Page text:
Originally published February 14th, 2007
We have seen the breakout predicted in the last Gold Market update, although so far subsequent gains have been modest as gold continues to be restrained by the strong resistance level shown on the 1-year chart in the $655 - $680 zone. Although we have seen limited gains so far following this breakout, it was nevertheless an important technical development that is viewed as marking the start of a major uptrend which is still in its infancy. The open question now therefore is whether gold will go on to break above $680 soon, which would be expected to lead to a rapid run at last year's highs in the $730 area, or whether it will first react back towards the third fan line, which happens frequently after a breakout from one of these 3-arc fan patterns.
Gold has had a significant runup in the 5-week uptrend that began at the early January lows, and is now substantially overbought as shown by its Stochastics, making it vulnerable to a short-term reaction, especially as it is still in a zone of strong resistance, which would actually be a positive development in a sense, as long as it didn't go too far, as it would unwind the overbought condition and thus put gold in better position to stage a convincing breakout. The RSI and MACD lines are not seriously overbought, on the other hand, and given that an overbought condition as shown by Stochastics can persist for a considerable time, gold may just go ahead and break above $680 soon anyway, overbought or not. Should gold react soon it is important that it does not break below the 3rd fanline and below the upper trendline shown on the long-term chart below. At this point in time these lines are crossing at about $630, with the 200-day moving average just beneath, making this an important support level where we would expect the price to find support on any short-term reaction.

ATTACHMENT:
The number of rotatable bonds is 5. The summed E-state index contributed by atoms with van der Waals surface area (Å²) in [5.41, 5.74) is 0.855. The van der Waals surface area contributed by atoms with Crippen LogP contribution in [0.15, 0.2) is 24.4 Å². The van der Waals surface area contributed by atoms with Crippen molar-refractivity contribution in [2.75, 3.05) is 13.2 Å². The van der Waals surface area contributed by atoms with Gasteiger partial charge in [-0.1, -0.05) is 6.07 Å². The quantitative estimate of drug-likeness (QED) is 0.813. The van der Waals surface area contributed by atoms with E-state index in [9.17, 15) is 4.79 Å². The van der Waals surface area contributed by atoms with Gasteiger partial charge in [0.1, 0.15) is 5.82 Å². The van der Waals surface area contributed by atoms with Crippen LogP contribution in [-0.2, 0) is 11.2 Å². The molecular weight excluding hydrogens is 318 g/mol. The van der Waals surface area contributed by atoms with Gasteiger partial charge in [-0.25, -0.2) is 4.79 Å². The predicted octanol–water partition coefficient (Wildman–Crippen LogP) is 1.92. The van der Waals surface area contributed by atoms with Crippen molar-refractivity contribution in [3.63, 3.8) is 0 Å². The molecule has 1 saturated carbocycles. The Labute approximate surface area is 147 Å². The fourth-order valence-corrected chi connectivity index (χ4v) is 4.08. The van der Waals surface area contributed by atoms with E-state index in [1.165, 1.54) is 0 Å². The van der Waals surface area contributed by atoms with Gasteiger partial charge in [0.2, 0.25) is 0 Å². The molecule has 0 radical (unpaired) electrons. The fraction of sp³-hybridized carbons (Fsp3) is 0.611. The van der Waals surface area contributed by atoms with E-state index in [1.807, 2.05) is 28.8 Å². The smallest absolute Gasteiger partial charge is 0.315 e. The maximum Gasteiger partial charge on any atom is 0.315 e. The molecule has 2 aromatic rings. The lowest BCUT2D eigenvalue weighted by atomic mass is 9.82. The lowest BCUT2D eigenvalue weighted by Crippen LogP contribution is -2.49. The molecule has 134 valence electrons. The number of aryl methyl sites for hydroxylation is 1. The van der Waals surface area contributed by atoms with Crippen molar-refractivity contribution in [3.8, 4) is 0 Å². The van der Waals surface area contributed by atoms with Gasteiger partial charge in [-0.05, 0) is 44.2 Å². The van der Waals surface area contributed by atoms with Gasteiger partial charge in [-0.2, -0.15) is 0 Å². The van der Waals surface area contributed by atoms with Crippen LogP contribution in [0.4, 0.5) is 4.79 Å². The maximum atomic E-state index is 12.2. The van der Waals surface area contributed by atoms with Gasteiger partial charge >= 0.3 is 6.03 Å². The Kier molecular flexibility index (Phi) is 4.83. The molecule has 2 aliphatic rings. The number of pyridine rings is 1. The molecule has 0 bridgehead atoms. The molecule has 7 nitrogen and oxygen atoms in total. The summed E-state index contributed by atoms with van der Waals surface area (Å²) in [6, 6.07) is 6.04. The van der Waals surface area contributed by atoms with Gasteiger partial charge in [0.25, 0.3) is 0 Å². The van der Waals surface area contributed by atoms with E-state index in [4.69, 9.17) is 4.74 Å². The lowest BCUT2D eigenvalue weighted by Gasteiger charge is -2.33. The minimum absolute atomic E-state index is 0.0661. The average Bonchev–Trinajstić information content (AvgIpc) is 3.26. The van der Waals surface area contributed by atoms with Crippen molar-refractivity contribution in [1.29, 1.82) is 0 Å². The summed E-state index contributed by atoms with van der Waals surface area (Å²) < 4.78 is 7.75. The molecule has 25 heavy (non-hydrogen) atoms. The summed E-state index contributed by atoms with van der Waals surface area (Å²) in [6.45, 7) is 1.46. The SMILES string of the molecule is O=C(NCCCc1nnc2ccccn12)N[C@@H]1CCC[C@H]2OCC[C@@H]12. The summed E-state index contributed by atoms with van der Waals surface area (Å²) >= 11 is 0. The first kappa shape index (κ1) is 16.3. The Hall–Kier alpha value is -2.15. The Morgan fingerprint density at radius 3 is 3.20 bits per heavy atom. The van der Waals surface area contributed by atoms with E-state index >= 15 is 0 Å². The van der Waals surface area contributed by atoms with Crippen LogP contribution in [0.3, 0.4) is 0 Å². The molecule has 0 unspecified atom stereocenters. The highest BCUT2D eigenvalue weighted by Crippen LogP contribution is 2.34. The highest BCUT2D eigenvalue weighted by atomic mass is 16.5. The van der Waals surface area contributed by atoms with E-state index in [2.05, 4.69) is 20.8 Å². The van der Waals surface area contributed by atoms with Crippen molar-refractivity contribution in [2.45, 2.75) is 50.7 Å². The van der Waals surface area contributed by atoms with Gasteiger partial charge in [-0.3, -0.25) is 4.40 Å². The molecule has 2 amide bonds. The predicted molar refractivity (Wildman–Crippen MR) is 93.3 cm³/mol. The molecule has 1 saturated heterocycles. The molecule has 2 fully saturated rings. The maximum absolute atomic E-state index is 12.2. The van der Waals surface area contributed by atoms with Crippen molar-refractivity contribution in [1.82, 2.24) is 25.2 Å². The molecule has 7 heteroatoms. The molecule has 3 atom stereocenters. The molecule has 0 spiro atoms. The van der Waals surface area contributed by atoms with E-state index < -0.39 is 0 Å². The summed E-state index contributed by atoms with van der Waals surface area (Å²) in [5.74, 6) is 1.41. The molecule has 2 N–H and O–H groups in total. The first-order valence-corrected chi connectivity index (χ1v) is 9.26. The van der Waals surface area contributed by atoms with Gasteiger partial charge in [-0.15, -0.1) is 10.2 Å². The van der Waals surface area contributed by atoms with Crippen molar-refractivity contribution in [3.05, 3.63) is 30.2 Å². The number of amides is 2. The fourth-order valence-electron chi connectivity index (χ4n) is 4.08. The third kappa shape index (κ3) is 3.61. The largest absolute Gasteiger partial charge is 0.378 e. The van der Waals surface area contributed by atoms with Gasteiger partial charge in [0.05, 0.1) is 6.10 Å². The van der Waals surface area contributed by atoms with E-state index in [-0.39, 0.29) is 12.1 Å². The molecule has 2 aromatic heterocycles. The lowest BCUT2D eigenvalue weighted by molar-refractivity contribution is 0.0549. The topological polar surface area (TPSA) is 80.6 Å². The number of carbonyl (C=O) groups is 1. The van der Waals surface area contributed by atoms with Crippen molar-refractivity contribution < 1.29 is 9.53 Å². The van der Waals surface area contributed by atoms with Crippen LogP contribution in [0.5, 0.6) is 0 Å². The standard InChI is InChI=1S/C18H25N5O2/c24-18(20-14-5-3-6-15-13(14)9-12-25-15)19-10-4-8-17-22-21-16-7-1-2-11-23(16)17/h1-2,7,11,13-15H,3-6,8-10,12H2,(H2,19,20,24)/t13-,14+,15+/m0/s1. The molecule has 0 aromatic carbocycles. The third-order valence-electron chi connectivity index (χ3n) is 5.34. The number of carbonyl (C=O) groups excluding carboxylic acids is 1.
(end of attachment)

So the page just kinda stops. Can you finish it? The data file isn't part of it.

On the 6-year gold chart we can see its entire bull market to date, and how it accelerated dramatically in 2005, implying that if anyone was attempting to suppress gold, they weren't making a very good job of it. After the big rise from mid-2005 through May 2006, gold was entitled to take a breather, hence the subsequent reactive phase which only ended with the breakout from the 3-arc Fan Correction a few weeks ago. While more aggressive traders will want to watch out for a short-term reaction, the bigger picture is that gold is believed to be on its way again, short-term reaction or not, and longer-term investors can safely ignore such minor fluctuations - only in the event of the upper trendline shown on the 6-year chart failing would they have reason to consider standing aside.
The dollar is worth taking a look at here as a resolution of the current standoff in the dollar will likely determine whether gold breaks higher or reacts back to the $635 area.
After its sharp runup early in January it was hardly surprising that the dollar ran out of steam where it did, as it had into 3 powerful restraining influences, its downtrend channel line, its falling 200-day moving average, and an important resistance level. As we can see on the chart, the intermediate uptrend has collided with the long-term downtrend. Normally this situation resolves with a break to the downside, but with the 50-day moving average turning up beneath the chances of an upside breakout are increasing, although not by much. This situation needs to be closely watched as a breakout one way or the other appears to be fast approaching - gold and silver are rather out on a limb now and should the dollar break higher here, it can be expected to run to the next resistance level, an event that would be expected to trigger a gold reaction back to the $635 area. Agile traders will clearly want to take appropriate measures in the event that the dollar breaks higher.
The interpretation here does represent a shift to a somewhat more cautious stance near-term than that presented in recent articles.